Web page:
The QCA made a formal complaint in May 2014 to the Australian Competition and Consumer Commissions (ACCC) after Aldi, Coles, Woolworths, Costco and IGA stores were found to not be complying with unit pricing regulations. In a very productive way the ACCC turned to the people to try and help them with their education into unit pricing whilst shopping.

Buckscoop is always on the hunt to find ways to save you money, so in line with the educational information on the above link, you can also find some great deals to help you save money at the above mentioned stores here:

- Woolworths deals on Buckscoop
- Coles deals on Buckscoop

Also if you have noticed any of these stores ignoring the unit pricing policy, please let us know in the comments below, so we can warn other readers to beware.


Here are 10 tips from the QCA to help you make the most of unit pricing:


Compare the unit prices against regular prices of the same product or with other brands and sizes on all special

offers. Unit prices are usually hidden more on special offers so try looking on the label. Just because its called a special offer, doesn’t mean it actually is special, be sure to compare with identical or similar products, because there may be a different pack size for less.

Unit Price Tips



Brand differences for the same product are usually very large so be sure to check unit prices. Also be sure to check special offers because they may temporarily be less expensive.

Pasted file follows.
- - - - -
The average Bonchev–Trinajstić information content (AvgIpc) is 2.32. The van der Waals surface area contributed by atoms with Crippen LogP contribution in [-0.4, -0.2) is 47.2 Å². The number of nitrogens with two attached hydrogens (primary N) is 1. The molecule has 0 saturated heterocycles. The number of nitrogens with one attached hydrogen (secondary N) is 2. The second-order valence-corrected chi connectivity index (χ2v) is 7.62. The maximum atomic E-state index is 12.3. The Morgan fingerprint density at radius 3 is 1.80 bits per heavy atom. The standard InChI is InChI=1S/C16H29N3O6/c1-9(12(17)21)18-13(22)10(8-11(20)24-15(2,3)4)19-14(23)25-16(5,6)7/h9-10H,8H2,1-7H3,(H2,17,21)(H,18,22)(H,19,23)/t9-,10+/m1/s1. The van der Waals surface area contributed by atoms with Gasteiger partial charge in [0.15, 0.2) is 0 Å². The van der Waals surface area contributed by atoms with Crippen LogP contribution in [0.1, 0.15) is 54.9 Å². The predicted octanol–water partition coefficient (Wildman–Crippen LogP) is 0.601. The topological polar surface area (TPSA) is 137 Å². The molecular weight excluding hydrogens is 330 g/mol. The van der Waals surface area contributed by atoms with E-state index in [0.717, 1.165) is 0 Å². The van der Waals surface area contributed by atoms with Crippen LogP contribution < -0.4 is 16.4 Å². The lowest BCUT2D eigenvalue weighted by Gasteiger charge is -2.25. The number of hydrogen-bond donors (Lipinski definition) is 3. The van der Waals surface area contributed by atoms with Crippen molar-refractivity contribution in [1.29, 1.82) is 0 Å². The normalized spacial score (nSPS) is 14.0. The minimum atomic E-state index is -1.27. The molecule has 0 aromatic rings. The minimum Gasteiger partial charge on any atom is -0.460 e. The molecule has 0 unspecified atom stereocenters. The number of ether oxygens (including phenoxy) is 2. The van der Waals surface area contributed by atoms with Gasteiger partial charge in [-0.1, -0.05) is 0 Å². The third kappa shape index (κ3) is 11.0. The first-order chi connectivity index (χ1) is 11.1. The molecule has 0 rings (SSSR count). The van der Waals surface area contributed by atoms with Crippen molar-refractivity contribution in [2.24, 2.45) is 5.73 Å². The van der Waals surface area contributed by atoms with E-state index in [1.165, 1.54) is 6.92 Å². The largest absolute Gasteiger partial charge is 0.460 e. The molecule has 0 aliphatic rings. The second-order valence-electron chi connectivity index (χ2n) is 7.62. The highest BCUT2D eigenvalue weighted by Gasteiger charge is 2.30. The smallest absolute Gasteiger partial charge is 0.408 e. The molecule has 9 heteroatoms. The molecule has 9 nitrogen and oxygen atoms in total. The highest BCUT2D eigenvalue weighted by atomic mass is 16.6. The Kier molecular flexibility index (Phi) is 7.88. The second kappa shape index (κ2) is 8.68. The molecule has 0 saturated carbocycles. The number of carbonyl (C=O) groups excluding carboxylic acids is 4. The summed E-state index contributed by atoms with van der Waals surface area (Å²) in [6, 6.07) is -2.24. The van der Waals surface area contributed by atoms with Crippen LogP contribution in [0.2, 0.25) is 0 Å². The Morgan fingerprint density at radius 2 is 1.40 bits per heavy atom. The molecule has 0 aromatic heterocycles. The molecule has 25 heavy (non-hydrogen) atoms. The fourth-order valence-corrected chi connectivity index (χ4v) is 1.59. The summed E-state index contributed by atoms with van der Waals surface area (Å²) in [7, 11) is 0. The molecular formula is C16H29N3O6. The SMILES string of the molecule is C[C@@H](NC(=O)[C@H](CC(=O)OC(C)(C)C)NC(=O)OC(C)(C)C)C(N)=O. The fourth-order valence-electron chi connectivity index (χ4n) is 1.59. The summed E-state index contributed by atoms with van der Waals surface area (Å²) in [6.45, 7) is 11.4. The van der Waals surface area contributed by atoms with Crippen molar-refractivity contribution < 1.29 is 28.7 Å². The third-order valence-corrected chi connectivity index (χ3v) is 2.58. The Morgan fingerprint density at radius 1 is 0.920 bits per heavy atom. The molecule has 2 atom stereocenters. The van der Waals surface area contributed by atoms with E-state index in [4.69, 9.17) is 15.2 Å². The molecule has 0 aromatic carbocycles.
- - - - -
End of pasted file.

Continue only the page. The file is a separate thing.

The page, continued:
If products are available both pre-packaged or loose, check the unit price of both. Often loose products will have a much lower unit price compared with packaged products, but there can be permanent and temporary exceptions. Types of products usually available loose or pre-packaged include meat, fish, cheese, fruit and vegetables.



Check the unit price in other sizes within the same brand and other brands. The unit price of larger packs is usually much lower than the smaller packs or medium sized packs. But watch out for exceptions and special offers, also try to avoid buying bigger packs if contents will get thrown away. 



Don’t be fooled by the packaging, compare unit prices of products in elaborate packaging to those in more basic packaging. Generally speaking, more basic packaging will have a lower unit price. Products typically available in elaborate or simple packaging include dried fruits, dried herbs, spices, soft drinks, coffee and processed fruit.



Check the unit prices of the same product when it is available in different forms, for example fresh and frozen. Frozen products may have a lower unit price or fresh produce may be freeze-able. Products that are usually available in different forms include chilled/frozen meat and fish, fresh/frozen/canned vegetables, fresh/frozen/canned fruit, and ground coffee or coffee beans.